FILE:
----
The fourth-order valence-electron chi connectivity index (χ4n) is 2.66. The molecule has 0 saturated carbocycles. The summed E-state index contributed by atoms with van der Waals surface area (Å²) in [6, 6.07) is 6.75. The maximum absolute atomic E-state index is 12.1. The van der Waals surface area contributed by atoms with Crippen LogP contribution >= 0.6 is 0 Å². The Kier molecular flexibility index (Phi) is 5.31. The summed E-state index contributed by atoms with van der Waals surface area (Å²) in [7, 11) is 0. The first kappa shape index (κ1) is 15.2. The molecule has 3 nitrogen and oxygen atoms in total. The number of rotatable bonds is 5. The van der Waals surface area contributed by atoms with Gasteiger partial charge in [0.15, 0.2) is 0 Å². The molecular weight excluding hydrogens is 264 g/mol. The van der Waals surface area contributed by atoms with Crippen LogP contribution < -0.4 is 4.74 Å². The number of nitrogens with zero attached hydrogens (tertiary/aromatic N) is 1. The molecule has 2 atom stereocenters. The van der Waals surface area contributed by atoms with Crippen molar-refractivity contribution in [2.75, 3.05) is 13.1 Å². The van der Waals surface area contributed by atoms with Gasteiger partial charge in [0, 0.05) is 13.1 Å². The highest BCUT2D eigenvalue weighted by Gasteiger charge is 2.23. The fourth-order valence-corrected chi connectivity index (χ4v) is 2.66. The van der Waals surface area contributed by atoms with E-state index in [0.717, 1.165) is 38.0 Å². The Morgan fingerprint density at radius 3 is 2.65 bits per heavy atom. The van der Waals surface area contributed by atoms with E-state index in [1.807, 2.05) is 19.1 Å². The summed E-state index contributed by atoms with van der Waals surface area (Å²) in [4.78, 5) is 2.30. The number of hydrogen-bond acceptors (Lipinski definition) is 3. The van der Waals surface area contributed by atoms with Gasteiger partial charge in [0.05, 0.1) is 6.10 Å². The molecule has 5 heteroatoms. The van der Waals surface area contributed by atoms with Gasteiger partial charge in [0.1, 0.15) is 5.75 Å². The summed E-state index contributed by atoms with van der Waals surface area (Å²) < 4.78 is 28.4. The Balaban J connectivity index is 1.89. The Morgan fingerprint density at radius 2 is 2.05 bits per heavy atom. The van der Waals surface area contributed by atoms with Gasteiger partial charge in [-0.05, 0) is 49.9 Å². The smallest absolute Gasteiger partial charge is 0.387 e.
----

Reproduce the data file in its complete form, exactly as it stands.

The fourth-order valence-electron chi connectivity index (χ4n) is 2.66. The molecule has 0 saturated carbocycles. The summed E-state index contributed by atoms with van der Waals surface area (Å²) in [6, 6.07) is 6.75. The maximum absolute atomic E-state index is 12.1. The van der Waals surface area contributed by atoms with Crippen LogP contribution >= 0.6 is 0 Å². The Kier molecular flexibility index (Phi) is 5.31. The summed E-state index contributed by atoms with van der Waals surface area (Å²) in [7, 11) is 0. The first kappa shape index (κ1) is 15.2. The molecule has 3 nitrogen and oxygen atoms in total. The number of rotatable bonds is 5. The van der Waals surface area contributed by atoms with Gasteiger partial charge in [0.15, 0.2) is 0 Å². The molecular weight excluding hydrogens is 264 g/mol. The van der Waals surface area contributed by atoms with Crippen LogP contribution < -0.4 is 4.74 Å². The number of nitrogens with zero attached hydrogens (tertiary/aromatic N) is 1. The molecule has 2 atom stereocenters. The van der Waals surface area contributed by atoms with Crippen molar-refractivity contribution in [2.75, 3.05) is 13.1 Å². The van der Waals surface area contributed by atoms with Gasteiger partial charge in [0, 0.05) is 13.1 Å². The highest BCUT2D eigenvalue weighted by Gasteiger charge is 2.23. The fourth-order valence-corrected chi connectivity index (χ4v) is 2.66. The van der Waals surface area contributed by atoms with E-state index in [0.717, 1.165) is 38.0 Å². The Morgan fingerprint density at radius 3 is 2.65 bits per heavy atom. The van der Waals surface area contributed by atoms with E-state index in [1.807, 2.05) is 19.1 Å². The summed E-state index contributed by atoms with van der Waals surface area (Å²) in [4.78, 5) is 2.30. The number of hydrogen-bond acceptors (Lipinski definition) is 3. The van der Waals surface area contributed by atoms with Gasteiger partial charge in [0.05, 0.1) is 6.10 Å². The molecule has 5 heteroatoms. The van der Waals surface area contributed by atoms with Gasteiger partial charge in [0.1, 0.15) is 5.75 Å². The summed E-state index contributed by atoms with van der Waals surface area (Å²) < 4.78 is 28.4. The Balaban J connectivity index is 1.89. The Morgan fingerprint density at radius 2 is 2.05 bits per heavy atom. The van der Waals surface area contributed by atoms with Gasteiger partial charge in [-0.05, 0) is 49.9 Å². The smallest absolute Gasteiger partial charge is 0.387 e.